When you’re building a foundation for a home or drilling into the ground with an auger, there are different types of teeth you should use depending on the ground condition and your application. The reason you use these bits on your equipment is so that you keep constant contact with the soil or rock while digging. Choosing the wrong tooth for the job could result in damage to the equipment; learn about these components and how to find the right one for your construction work.

Auger Teeth Structure

To begin, you must understand the different components of the teeth for your auger. Through this, you can determine which one is best for your application. Each bit will share varying features that work best in specific conditions. If you are not familiar with the structure of the teeth, you could choose an unsuitable part for your equipment.

Drill Diameter

The diameter of the bit is precisely what it sounds like. The diameter of the drill will determine the size of the hole. If your hole needs to be wider, then you need to choose a drill with a larger diameter.

Point Angle

This feature is the point or angle formed at the tip of the tooth. The type of material you’re working with will dictate the point angle on your bit. Soft soil or materials require sharper points on the tip, and harder materials or rock may require larger point angles. The type of point angle you use will prompt different rates of hole shape, chatter, and wear with the level of hardness of your material.

How Should You Decide on a Type of Tooth?

Now that you understand the structure of auger teeth, you can begin learning how to decide which tooth is best for your type of application. With multiple different types of bits, you must ensure you’re choosing the right kind, or you might not be performing your job duties correctly, which could potentially slow down or halt work due to using the incorrect equipment.

Dimensions of the Teeth

Manufacturers design teeth for certain augers. You may have an auger you could use for softer applications, but you need a different auger for drilling into asphalt or concrete. The shank on the bit must be compatible with your equipment to withstand the pressure from the auger as it drives into the ground. You should never use a tooth or bit with improper dimensions for your machinery. When you’re replacing these parts, find another that uses the same diameter tooth as the original.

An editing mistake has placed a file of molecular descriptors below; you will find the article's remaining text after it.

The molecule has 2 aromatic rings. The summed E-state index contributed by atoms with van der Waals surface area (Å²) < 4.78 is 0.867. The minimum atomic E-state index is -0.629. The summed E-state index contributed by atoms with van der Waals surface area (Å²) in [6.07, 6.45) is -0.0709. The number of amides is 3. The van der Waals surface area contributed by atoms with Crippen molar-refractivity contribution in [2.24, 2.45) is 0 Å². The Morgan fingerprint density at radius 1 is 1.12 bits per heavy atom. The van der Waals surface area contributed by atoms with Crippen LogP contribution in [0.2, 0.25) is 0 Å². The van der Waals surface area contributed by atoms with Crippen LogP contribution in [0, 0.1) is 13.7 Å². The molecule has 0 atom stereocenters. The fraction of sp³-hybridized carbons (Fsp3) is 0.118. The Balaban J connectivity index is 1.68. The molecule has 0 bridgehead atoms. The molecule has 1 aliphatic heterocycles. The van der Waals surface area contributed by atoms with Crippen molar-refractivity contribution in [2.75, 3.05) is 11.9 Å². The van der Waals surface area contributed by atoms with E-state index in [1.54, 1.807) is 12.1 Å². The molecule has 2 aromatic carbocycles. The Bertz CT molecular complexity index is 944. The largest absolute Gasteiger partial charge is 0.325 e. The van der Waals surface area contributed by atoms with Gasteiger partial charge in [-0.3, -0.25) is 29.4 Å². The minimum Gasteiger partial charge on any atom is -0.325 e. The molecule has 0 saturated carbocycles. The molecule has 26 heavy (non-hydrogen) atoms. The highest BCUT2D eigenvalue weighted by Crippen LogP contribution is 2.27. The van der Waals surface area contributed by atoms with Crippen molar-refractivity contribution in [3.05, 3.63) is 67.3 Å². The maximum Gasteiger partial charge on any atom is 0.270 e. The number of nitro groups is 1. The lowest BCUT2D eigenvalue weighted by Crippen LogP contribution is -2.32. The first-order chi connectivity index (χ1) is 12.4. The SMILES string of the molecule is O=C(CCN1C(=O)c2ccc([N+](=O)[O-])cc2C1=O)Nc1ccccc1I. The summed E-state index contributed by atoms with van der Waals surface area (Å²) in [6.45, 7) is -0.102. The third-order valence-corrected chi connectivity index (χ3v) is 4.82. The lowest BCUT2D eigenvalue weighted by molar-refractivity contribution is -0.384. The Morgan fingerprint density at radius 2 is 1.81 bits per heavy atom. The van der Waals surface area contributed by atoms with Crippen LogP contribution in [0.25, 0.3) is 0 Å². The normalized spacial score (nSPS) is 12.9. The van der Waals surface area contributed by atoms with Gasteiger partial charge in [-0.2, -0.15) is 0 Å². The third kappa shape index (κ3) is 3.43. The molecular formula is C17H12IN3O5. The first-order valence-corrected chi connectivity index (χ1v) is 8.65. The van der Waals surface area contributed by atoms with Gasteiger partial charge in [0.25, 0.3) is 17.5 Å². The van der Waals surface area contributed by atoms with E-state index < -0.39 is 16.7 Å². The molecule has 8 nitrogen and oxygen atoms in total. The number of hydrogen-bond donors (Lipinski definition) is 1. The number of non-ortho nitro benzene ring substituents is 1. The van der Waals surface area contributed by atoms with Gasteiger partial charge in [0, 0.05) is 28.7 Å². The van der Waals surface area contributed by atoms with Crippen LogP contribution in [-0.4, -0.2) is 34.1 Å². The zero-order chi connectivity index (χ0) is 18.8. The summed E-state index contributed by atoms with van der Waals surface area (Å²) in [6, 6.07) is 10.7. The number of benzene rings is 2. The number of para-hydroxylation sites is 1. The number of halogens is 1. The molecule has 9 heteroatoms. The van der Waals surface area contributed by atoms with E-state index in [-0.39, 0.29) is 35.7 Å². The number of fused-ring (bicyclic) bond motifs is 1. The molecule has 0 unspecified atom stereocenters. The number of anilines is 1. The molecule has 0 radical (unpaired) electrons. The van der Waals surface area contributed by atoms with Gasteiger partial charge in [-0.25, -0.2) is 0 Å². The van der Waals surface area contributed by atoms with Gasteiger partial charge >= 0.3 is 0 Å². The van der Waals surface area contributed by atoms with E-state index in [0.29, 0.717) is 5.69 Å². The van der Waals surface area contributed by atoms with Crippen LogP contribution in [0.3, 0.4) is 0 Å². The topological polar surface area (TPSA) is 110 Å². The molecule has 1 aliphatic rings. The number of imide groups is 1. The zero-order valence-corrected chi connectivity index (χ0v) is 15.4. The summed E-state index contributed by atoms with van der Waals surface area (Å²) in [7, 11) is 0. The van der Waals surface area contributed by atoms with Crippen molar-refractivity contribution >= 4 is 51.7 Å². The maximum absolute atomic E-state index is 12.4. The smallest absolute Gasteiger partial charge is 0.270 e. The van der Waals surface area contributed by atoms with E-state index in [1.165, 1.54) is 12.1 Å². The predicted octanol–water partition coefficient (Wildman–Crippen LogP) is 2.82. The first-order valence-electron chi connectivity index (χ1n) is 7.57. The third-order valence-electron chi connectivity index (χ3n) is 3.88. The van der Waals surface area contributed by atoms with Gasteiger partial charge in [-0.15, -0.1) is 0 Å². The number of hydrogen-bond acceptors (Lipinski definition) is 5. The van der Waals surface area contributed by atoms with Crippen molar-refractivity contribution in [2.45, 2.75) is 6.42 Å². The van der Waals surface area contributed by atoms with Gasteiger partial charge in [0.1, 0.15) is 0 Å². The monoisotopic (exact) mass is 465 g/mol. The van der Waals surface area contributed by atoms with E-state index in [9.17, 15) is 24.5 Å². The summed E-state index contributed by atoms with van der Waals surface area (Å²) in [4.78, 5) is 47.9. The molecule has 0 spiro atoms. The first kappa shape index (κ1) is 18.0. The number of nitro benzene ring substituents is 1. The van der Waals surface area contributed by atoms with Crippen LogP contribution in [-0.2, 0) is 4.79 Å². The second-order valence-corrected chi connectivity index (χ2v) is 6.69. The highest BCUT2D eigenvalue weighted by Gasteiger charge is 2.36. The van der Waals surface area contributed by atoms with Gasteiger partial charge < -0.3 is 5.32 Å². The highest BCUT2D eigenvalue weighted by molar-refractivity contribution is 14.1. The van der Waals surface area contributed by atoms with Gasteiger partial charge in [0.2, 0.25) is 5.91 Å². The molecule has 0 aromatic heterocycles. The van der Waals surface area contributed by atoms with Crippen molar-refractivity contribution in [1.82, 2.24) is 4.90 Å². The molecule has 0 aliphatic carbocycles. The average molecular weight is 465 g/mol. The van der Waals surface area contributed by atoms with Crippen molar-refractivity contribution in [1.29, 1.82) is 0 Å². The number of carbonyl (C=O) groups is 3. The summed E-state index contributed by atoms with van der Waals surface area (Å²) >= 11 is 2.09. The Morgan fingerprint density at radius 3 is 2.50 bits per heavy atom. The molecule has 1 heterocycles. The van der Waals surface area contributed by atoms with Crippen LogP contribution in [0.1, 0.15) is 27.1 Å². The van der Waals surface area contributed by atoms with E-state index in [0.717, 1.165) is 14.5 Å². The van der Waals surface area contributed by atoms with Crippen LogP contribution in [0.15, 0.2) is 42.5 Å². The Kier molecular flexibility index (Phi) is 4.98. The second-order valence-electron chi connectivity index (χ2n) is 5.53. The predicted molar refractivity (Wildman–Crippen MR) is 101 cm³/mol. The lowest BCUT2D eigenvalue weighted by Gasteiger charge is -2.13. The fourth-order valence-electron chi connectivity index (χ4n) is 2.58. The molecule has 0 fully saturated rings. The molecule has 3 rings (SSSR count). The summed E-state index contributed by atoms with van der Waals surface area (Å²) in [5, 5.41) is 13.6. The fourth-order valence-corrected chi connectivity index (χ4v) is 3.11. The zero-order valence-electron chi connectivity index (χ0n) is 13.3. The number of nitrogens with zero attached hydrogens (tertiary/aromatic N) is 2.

Tooth Material

The tooth’s material can also help make a job application easier. For example, carbide teeth are very strong and work great for longer periods of time because they stay sharp longer than other metals. When choosing a material, you want to look for a premium brand which will hold up and perform better. What matters is how this part is used in construction and the quality grade of the metal.

Types of Teeth

For the types of teeth available, you can choose between rock, standard, and carbide tips. Use the knowledge from above to help you in your selection of auger teeth. Understand how each type of bit can help in different construction zone scenarios.

Standard Earth Auger Teeth

Standard teeth work best for softer ground like clay or dirt. Never use these components for drilling into rock because they will break or damage the part or machine. As the auger rotates through the earth, the teeth will cut the ground. This protects the flighting on the equipment from breaking prematurely as well. For maximum efficiency, replace these bits when they appear dull.

Carbide Auger Teeth

Carbide or tungsten-carbide teeth work best in compact soil, asphalt, or frozen ground. This material is cost-effective and remains sharper longer than standard teeth. This type of bit cuts through the material and breaks it into smaller pieces, ensuring the machine isn’t working in overdrive to dig through soil.

Rock Auger Teeth

Rock auger teeth work great for the densest and hardest ground conditions to quickly cut through rocky soil and concrete. You must operate the equipment at a slower RPM speed to avoid breaking or missing teeth once the application is done. Rock auger bullet teeth will not work for traditional earth augers and should not be used for softer dirt; only use them in scenarios where hard rock is present.

Dragon Tooth—Jeffrey Machine Specialty Bit

Jeffrey Machine has an original design we made specifically for our clients that you can only find on our website. This tooth design cuts through hard rock fast and usually outlasts a standard rotating tooth. The dragon tooth is non-rotating, with a carbide edge to keep the tooth in constant contact with the rock you’re digging through.

Remember how to choose a tooth for your auger to ensure the equipment will be at peak performance during the application. Never use an inappropriate bit on the machine, or you could damage or ruin your equipment along with slowing down production. If you have any questions regarding these parts for your auger, do not hesitate to contact us at Jeffrey Machine.

Different Types of Auger Teeth for Your Application